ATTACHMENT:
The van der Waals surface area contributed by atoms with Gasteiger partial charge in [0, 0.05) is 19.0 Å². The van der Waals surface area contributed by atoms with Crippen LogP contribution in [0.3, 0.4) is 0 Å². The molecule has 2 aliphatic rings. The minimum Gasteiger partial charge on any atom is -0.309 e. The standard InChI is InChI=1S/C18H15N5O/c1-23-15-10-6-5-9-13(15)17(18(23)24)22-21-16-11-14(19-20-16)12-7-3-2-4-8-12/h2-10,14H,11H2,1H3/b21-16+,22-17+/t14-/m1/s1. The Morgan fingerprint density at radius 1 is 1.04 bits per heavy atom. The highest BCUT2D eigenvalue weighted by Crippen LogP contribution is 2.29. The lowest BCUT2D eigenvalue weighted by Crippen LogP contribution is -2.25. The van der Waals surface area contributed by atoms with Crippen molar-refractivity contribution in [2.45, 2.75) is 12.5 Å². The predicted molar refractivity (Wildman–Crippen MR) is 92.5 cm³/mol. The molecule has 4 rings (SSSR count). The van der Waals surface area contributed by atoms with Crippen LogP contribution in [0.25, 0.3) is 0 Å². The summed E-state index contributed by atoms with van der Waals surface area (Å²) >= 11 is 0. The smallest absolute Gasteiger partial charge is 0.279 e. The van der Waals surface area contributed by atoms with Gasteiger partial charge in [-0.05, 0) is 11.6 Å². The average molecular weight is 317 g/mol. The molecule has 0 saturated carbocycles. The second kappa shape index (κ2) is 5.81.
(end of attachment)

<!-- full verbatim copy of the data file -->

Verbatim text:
The van der Waals surface area contributed by atoms with Gasteiger partial charge in [0, 0.05) is 19.0 Å². The van der Waals surface area contributed by atoms with Crippen LogP contribution in [0.3, 0.4) is 0 Å². The molecule has 2 aliphatic rings. The minimum Gasteiger partial charge on any atom is -0.309 e. The standard InChI is InChI=1S/C18H15N5O/c1-23-15-10-6-5-9-13(15)17(18(23)24)22-21-16-11-14(19-20-16)12-7-3-2-4-8-12/h2-10,14H,11H2,1H3/b21-16+,22-17+/t14-/m1/s1. The Morgan fingerprint density at radius 1 is 1.04 bits per heavy atom. The highest BCUT2D eigenvalue weighted by Crippen LogP contribution is 2.29. The lowest BCUT2D eigenvalue weighted by Crippen LogP contribution is -2.25. The van der Waals surface area contributed by atoms with Crippen molar-refractivity contribution in [2.45, 2.75) is 12.5 Å². The predicted molar refractivity (Wildman–Crippen MR) is 92.5 cm³/mol. The molecule has 4 rings (SSSR count). The van der Waals surface area contributed by atoms with Crippen LogP contribution in [0.25, 0.3) is 0 Å². The summed E-state index contributed by atoms with van der Waals surface area (Å²) >= 11 is 0. The smallest absolute Gasteiger partial charge is 0.279 e. The van der Waals surface area contributed by atoms with Gasteiger partial charge in [-0.05, 0) is 11.6 Å². The average molecular weight is 317 g/mol. The molecule has 0 saturated carbocycles. The second kappa shape index (κ2) is 5.81.